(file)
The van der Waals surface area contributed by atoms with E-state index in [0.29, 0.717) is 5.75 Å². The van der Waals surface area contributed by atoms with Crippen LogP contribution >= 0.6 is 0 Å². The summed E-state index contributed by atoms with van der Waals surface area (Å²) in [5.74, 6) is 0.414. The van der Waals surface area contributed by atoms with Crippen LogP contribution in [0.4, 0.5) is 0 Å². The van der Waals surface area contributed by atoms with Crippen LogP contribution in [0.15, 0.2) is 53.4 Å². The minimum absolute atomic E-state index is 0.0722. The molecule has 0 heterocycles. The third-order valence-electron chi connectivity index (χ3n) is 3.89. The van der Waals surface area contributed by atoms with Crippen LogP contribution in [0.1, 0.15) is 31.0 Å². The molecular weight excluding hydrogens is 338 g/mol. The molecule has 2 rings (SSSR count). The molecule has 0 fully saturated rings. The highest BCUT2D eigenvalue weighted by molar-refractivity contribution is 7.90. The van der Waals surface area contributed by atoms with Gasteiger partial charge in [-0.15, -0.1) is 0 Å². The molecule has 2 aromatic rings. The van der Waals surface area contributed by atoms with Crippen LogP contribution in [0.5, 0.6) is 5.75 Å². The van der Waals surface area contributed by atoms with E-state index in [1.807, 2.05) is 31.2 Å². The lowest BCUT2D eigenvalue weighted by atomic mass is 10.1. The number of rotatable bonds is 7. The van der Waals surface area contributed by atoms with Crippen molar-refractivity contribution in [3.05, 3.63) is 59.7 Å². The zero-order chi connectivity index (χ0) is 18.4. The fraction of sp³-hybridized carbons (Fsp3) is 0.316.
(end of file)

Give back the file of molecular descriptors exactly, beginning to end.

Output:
The van der Waals surface area contributed by atoms with E-state index in [0.29, 0.717) is 5.75 Å². The van der Waals surface area contributed by atoms with Crippen LogP contribution >= 0.6 is 0 Å². The summed E-state index contributed by atoms with van der Waals surface area (Å²) in [5.74, 6) is 0.414. The van der Waals surface area contributed by atoms with Crippen LogP contribution in [0.4, 0.5) is 0 Å². The van der Waals surface area contributed by atoms with Crippen LogP contribution in [0.15, 0.2) is 53.4 Å². The minimum absolute atomic E-state index is 0.0722. The molecule has 0 heterocycles. The third-order valence-electron chi connectivity index (χ3n) is 3.89. The van der Waals surface area contributed by atoms with Crippen LogP contribution in [0.1, 0.15) is 31.0 Å². The molecular weight excluding hydrogens is 338 g/mol. The molecule has 2 rings (SSSR count). The molecule has 0 fully saturated rings. The highest BCUT2D eigenvalue weighted by molar-refractivity contribution is 7.90. The van der Waals surface area contributed by atoms with Gasteiger partial charge in [-0.15, -0.1) is 0 Å². The molecule has 2 aromatic rings. The van der Waals surface area contributed by atoms with Crippen LogP contribution in [0.5, 0.6) is 5.75 Å². The van der Waals surface area contributed by atoms with E-state index in [1.807, 2.05) is 31.2 Å². The lowest BCUT2D eigenvalue weighted by atomic mass is 10.1. The number of rotatable bonds is 7. The van der Waals surface area contributed by atoms with Crippen molar-refractivity contribution in [3.05, 3.63) is 59.7 Å². The zero-order chi connectivity index (χ0) is 18.4. The fraction of sp³-hybridized carbons (Fsp3) is 0.316.